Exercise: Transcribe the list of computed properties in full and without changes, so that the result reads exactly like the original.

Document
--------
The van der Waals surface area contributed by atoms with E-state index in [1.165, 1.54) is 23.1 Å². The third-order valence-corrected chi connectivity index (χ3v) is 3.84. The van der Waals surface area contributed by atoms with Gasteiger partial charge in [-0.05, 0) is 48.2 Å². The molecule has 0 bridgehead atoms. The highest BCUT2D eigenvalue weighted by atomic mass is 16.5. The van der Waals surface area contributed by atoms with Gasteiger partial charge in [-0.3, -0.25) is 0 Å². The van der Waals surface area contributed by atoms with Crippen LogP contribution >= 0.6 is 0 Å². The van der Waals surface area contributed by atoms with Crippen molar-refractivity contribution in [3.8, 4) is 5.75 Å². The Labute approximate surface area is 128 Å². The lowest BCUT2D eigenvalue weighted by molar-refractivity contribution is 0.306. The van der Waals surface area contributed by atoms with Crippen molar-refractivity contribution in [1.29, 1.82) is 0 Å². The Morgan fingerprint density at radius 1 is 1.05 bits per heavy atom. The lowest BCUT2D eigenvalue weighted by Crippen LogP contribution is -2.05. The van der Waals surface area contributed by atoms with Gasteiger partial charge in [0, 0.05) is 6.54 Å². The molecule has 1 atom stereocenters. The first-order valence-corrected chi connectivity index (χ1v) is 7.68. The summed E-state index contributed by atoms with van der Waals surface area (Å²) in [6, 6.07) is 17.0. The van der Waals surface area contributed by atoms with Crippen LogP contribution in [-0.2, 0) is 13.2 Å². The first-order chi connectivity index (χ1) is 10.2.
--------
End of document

The van der Waals surface area contributed by atoms with E-state index in [1.165, 1.54) is 23.1 Å². The third-order valence-corrected chi connectivity index (χ3v) is 3.84. The van der Waals surface area contributed by atoms with Gasteiger partial charge in [-0.05, 0) is 48.2 Å². The molecule has 0 bridgehead atoms. The highest BCUT2D eigenvalue weighted by atomic mass is 16.5. The van der Waals surface area contributed by atoms with Gasteiger partial charge in [-0.3, -0.25) is 0 Å². The van der Waals surface area contributed by atoms with Crippen LogP contribution >= 0.6 is 0 Å². The van der Waals surface area contributed by atoms with Crippen molar-refractivity contribution in [3.8, 4) is 5.75 Å². The Labute approximate surface area is 128 Å². The lowest BCUT2D eigenvalue weighted by molar-refractivity contribution is 0.306. The van der Waals surface area contributed by atoms with Crippen molar-refractivity contribution in [1.29, 1.82) is 0 Å². The Morgan fingerprint density at radius 1 is 1.05 bits per heavy atom. The lowest BCUT2D eigenvalue weighted by Crippen LogP contribution is -2.05. The van der Waals surface area contributed by atoms with Gasteiger partial charge in [0, 0.05) is 6.54 Å². The molecule has 1 atom stereocenters. The first-order valence-corrected chi connectivity index (χ1v) is 7.68. The summed E-state index contributed by atoms with van der Waals surface area (Å²) in [6, 6.07) is 17.0. The van der Waals surface area contributed by atoms with Crippen LogP contribution in [-0.2, 0) is 13.2 Å². The first-order chi connectivity index (χ1) is 10.2.